ONCE AGAIN a Pakistani has been arrested in this country for trying to smuggle out materials that could be used to build nuclear weapons. This time it was steel of a certain highly special type used in the uranium enrichment process. Work is proceeding steadily in Pakistan, and it is pressing the United States toward an unpleasant decision. American law forbids economic or military aid to countries that are building nuclear bombs. But Pakistan provides the major supply routes and staging areas for the guerrilla resistance to the Soviet occupation of Afghanistan, and for that reason the United States currently gives it very substantial aid. Pakistan is forcing the United States to decide between its interest in sustaining the Afghan resistance and its interest in preventing the spread of nuclear weapons. Put in those stark terms, the greater necessity is to deflect the nuclear rivalry -- and with it, the possibility of nuclear war -- in South Asia.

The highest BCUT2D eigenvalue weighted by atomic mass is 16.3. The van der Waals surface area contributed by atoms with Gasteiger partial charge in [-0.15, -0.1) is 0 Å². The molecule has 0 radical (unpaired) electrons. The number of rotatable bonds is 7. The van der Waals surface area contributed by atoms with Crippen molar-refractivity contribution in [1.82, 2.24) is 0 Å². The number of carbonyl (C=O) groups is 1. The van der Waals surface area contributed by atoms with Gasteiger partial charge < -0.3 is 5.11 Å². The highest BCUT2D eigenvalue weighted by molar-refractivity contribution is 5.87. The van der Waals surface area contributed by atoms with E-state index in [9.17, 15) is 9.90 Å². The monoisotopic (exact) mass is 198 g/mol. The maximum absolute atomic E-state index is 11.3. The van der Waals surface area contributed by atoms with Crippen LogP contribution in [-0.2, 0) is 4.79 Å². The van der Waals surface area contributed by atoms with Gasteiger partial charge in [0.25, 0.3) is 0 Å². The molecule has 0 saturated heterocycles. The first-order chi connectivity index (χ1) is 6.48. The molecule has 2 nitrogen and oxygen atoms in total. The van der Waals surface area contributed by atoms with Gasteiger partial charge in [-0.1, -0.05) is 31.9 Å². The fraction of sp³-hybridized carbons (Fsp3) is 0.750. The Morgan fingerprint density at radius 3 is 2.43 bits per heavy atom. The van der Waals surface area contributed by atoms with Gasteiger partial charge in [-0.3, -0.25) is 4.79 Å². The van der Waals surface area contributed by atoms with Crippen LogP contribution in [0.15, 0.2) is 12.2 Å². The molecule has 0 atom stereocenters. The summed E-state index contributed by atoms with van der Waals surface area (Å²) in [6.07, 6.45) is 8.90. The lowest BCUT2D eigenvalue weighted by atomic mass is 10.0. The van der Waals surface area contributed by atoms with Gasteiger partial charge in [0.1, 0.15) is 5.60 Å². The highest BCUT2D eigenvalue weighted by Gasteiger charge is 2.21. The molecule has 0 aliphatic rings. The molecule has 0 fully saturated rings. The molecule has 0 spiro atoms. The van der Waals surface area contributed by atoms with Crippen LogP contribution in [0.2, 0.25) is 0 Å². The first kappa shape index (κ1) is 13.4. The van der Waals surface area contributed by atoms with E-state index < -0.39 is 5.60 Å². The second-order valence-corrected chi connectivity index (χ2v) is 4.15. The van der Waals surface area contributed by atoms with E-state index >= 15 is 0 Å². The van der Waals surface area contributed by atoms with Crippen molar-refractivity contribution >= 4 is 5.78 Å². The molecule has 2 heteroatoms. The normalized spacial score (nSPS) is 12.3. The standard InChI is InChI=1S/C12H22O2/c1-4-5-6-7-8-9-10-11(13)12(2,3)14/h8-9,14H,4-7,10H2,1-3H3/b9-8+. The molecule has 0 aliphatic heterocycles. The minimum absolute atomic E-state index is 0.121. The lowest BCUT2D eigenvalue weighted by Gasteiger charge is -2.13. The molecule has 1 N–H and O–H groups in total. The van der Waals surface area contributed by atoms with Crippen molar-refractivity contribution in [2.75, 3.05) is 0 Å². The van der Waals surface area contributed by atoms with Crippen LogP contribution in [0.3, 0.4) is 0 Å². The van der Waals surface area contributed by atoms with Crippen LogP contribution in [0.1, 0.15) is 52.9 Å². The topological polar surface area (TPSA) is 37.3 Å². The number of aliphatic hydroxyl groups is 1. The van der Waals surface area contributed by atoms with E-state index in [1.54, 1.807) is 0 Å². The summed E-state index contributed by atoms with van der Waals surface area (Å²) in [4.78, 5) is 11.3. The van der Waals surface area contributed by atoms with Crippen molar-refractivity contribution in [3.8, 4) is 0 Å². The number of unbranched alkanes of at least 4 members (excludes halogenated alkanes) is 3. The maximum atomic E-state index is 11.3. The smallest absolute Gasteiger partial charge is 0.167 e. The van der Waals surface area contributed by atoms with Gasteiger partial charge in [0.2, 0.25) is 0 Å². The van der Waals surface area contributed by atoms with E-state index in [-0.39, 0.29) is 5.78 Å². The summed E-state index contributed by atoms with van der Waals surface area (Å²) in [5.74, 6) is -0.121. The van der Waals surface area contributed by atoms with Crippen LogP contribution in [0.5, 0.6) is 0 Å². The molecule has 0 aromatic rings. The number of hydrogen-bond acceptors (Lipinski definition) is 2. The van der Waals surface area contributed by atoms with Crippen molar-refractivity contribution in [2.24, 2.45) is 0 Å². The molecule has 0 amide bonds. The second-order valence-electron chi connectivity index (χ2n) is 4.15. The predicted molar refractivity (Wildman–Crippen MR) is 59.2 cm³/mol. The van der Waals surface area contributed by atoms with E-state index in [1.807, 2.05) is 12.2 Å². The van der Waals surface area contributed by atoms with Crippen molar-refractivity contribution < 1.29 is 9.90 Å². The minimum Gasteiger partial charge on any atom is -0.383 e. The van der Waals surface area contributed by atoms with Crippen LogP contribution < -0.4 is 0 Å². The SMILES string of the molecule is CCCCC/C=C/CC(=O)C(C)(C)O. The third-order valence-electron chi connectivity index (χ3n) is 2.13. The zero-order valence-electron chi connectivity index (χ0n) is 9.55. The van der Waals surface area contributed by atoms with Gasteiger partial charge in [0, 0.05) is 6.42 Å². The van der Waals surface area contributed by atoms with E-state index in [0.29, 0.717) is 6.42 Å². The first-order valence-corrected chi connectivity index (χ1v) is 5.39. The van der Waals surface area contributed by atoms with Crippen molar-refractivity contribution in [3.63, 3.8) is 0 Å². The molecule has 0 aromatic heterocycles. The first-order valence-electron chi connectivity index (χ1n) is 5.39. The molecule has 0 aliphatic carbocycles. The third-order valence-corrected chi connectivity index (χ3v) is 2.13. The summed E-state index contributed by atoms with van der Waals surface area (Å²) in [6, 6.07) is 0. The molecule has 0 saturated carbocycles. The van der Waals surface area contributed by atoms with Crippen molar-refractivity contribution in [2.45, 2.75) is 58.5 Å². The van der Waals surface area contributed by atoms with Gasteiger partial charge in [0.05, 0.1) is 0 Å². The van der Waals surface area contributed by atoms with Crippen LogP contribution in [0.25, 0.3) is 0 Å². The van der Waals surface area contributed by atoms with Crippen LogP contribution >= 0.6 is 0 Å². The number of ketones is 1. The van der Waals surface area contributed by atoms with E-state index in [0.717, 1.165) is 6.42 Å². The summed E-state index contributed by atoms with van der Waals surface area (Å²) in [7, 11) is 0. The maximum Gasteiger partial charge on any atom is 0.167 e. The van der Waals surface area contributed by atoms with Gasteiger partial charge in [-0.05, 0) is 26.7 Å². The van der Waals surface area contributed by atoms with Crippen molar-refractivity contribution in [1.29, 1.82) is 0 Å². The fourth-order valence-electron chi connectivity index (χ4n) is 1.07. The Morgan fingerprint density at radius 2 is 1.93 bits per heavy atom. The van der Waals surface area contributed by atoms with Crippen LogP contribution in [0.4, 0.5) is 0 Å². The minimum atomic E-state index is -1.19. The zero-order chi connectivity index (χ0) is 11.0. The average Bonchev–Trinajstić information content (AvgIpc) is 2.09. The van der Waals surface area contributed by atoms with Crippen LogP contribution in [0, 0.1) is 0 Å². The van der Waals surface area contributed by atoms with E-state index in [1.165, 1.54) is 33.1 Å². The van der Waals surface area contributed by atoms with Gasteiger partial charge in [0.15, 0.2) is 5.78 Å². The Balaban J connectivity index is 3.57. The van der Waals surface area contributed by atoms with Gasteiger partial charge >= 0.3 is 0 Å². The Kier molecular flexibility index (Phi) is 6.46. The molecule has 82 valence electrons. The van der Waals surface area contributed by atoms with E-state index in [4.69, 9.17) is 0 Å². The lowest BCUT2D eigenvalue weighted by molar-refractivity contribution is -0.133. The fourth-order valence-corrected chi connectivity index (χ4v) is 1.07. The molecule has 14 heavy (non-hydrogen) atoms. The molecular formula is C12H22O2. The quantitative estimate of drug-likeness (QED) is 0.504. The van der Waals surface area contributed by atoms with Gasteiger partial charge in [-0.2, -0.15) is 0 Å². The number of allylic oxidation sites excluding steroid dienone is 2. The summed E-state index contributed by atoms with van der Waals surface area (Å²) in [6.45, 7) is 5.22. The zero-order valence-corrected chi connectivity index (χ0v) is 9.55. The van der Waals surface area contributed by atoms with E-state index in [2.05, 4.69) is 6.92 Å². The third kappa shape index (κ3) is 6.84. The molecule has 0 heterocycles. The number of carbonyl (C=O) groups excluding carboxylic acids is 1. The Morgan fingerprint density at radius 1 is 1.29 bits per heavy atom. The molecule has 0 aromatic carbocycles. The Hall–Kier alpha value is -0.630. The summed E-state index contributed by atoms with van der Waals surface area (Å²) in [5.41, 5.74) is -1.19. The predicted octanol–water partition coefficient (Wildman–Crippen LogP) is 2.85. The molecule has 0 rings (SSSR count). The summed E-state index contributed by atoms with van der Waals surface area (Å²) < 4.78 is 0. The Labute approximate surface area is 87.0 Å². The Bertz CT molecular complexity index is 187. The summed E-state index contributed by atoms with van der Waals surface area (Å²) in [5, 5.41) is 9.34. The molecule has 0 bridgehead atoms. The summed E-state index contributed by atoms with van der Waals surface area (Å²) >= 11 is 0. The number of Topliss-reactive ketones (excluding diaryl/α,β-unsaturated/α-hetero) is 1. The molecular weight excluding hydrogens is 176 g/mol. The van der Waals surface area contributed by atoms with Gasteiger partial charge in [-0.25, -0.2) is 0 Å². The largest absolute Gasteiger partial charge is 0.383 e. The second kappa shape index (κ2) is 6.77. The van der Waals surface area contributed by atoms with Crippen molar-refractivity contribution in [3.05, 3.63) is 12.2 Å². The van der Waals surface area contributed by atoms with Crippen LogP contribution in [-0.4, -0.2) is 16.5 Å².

Pakistan has pursued nuclear weapons with obsessive energy ever since India exploded one in 1974. Since legal sources of the necessary equipment have been foreclosed by a worldwide embargo, Pakistan has resorted to systematic theft and smuggling to get the technology. There have been many recent cases in which police and customs agents here and in Europe have intercepted illicit shipments; it's clear that there have also been many shipments that reached Pakistan.
The recent pattern of these cases is ominous. Two years ago a German company evaded the embargo and sold Pakistan a ton of the special steel used in enrichment equipment. The Pakistani arrested this week in Philadelphia was attempting to obtain 25 tons of the same steel. In April West German authorities raided the headquarters of a Cologne firm that makes components for Urenco, a consortium that enriches uranium for several countries' power reactors. It appears that the Cologne firm had been supplying both blueprints and equipment to Pakistan. Since Pakistan was already capable of producing enough enriched uranium to build perhaps one bomb a year, the latest cases suggest that it is now trying to expand production.
In the 1970s the United States cut off aid to Pakistan because of its reckless pursuit of nuclear weapons. But in 1979, when the Soviets invaded Afghanistan, this country immediately reinstated the aid. Now the Pakistanis seem to believe that because of Afghanistan the United States will never enforce its nuclear control law and withdraw aid again. Are they right